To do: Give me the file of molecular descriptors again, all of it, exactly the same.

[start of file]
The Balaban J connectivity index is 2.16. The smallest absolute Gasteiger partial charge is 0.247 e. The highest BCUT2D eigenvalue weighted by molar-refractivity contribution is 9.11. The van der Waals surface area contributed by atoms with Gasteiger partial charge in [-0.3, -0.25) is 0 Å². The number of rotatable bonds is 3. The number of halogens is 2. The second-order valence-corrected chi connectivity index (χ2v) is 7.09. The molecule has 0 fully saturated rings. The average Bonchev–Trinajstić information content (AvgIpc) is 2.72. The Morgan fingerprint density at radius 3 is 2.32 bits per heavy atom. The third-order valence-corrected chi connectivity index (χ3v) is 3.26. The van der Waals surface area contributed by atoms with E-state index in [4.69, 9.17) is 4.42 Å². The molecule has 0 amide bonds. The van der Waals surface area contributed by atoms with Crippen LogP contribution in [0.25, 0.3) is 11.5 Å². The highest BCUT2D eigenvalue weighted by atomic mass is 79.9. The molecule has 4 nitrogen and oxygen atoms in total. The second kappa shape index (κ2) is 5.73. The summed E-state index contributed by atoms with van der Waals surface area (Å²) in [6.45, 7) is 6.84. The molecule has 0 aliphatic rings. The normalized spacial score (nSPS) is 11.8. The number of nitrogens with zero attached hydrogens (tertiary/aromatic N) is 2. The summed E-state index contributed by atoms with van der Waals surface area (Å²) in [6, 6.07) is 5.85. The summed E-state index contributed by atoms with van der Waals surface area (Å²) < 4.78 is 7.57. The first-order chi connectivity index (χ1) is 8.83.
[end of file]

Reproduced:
The Balaban J connectivity index is 2.16. The smallest absolute Gasteiger partial charge is 0.247 e. The highest BCUT2D eigenvalue weighted by molar-refractivity contribution is 9.11. The van der Waals surface area contributed by atoms with Gasteiger partial charge in [-0.3, -0.25) is 0 Å². The number of rotatable bonds is 3. The number of halogens is 2. The second-order valence-corrected chi connectivity index (χ2v) is 7.09. The molecule has 0 fully saturated rings. The average Bonchev–Trinajstić information content (AvgIpc) is 2.72. The Morgan fingerprint density at radius 3 is 2.32 bits per heavy atom. The third-order valence-corrected chi connectivity index (χ3v) is 3.26. The van der Waals surface area contributed by atoms with E-state index in [4.69, 9.17) is 4.42 Å². The molecule has 0 amide bonds. The van der Waals surface area contributed by atoms with Crippen LogP contribution in [0.25, 0.3) is 11.5 Å². The highest BCUT2D eigenvalue weighted by atomic mass is 79.9. The molecule has 4 nitrogen and oxygen atoms in total. The second kappa shape index (κ2) is 5.73. The summed E-state index contributed by atoms with van der Waals surface area (Å²) in [6.45, 7) is 6.84. The molecule has 0 aliphatic rings. The normalized spacial score (nSPS) is 11.8. The number of nitrogens with zero attached hydrogens (tertiary/aromatic N) is 2. The summed E-state index contributed by atoms with van der Waals surface area (Å²) in [6, 6.07) is 5.85. The summed E-state index contributed by atoms with van der Waals surface area (Å²) < 4.78 is 7.57. The first-order chi connectivity index (χ1) is 8.83.